Contrary to what some people probably think about the Vietnam war, we weren’t always in battles, fighting for our lives. There was actually a lot of down time in-between patrols. And as I remember, our platoon commander was fairly easy-going and didn’t give us a lot of extra duties; just the necessary things like outhouse duty, consisting of burning and dumping the sewage barrels.
During most of my down time, I wrote letters. Most of the guys didn’t do that so much, but I would write at least one letter a day. My pen pals were mainly my mom, a man from my church, and about three or four different girls. Now don’t get me wrong; I’m not some kind of a lady’s man. I was just trying to stay somewhat sane, and I guess I liked people (girls) telling me that they were thinking of me and praying for me. At first Joy, the one I was so crazy about in high school, would write me quite often. But after about 3 or 4 months, she didn’t write quite so often. I actually felt relieved, because I didn’t feel that our relationship was right—of the Lord. Then this other very young girl (about 14 years old) started writing me and even sending me packages of cookies, etc. As I wrote previously, she got my address in Stars and Stripes, a military newspaper. Anyway, she wrote me very consistently all through Vietnam and sent goodies. What a ministry she had to me. I remember witnessing to her and she actually became a Christian, but I’m not sure how that happened or what influence I had on her. After I got back from Vietnam and was discharged, I went to visit her and met her mother. I was praying that maybe we could make a connection (a date), but it never happened. I wish I could remember her name. The other couple of girls that I wrote, it wasn’t as often, but I was glad to get their letters and their appreciation of my service.
Sometimes I would join in a game of cards. We always played the same game. I think it was called “back alley.” It was fun and helped to get our mind off of whatever was bothering us. Some of us were just bored. Some of us, like me, would almost rather be patrolling—doing what we came there to do.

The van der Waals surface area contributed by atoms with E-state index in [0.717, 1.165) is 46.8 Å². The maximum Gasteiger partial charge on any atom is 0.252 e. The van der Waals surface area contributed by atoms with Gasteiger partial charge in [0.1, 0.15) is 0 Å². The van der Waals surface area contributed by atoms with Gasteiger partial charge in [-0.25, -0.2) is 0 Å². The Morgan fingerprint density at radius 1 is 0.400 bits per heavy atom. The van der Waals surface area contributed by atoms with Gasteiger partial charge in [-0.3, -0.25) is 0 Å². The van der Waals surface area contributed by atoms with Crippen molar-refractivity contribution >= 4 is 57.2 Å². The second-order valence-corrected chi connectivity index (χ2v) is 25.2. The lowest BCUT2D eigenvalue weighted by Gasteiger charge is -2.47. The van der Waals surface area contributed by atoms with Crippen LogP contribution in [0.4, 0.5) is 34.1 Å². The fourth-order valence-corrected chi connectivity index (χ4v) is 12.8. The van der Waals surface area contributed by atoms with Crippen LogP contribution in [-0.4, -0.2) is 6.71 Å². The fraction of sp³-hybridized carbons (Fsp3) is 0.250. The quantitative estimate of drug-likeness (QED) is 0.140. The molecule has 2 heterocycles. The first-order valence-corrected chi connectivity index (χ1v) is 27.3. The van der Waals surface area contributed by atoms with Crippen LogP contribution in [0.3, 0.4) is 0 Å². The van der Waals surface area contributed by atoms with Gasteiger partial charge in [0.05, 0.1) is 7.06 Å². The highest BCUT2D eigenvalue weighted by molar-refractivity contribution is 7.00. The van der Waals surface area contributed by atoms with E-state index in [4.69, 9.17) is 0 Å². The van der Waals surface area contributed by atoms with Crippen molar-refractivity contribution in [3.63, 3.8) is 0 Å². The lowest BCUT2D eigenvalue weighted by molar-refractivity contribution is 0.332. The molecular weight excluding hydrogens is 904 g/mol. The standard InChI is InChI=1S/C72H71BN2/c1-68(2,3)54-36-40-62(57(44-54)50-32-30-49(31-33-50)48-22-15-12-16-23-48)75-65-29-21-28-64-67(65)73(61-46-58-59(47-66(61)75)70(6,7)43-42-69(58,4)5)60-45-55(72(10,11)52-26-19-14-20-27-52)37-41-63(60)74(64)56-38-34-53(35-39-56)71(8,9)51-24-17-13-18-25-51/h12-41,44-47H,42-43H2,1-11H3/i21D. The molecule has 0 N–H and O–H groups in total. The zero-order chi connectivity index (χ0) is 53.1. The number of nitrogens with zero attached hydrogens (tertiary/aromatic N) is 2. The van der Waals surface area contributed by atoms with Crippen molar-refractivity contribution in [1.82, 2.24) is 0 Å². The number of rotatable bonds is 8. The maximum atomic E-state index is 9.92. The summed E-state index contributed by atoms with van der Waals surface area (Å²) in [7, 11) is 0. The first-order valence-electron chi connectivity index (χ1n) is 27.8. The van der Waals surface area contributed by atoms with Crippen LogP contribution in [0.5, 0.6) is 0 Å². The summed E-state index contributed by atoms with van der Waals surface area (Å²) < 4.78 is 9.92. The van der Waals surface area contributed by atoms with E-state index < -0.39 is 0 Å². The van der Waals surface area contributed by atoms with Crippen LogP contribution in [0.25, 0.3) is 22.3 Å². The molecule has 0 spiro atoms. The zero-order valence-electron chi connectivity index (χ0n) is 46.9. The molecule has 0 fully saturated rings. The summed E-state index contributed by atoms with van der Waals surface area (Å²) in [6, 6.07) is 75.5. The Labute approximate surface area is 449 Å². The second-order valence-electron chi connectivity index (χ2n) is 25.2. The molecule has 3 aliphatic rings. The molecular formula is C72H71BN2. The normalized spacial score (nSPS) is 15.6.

Our meals came every day with the mail and supplies—from a helicopter. Generally, it was 2 C-rations a day. One meal consisted of a can of meat and potatoes or something similar, a can of some kind of fruit, a small can of crackers with a chocolate patty, and a small carton of cigarettes (about four in each carton). Every meal had cigarettes in it, so if you weren’t a smoker when you came to Vietnam, there was a good chance that you were a smoker when you left. I smoked for a short time, but not enough to give me the habit. Besides, I didn’t want to have one more thing to make my mom upset about.
Oh, each box of C-rations also included a heat tablet, some matches, a plastic fork and spoon, and a package of instant coffee. Some guys chose to eat their food cold, but I was more civilized and always heated mine up and made coffee too. I think Vietnam is where I got the coffee habit. Now the way I would heat my food up is to make holes in my empty cracker can, turn it over, and put the heat tablet under it. It made a great stove. The heat tablet we had for each meal would burn just long enough to heat up your food and make coffee. I really got to like C-rations. Mmm good! Can you tell that it doesn’t take much to keep me contented? Thanks to God, I seem to learn very easily how to be content in every circumstance.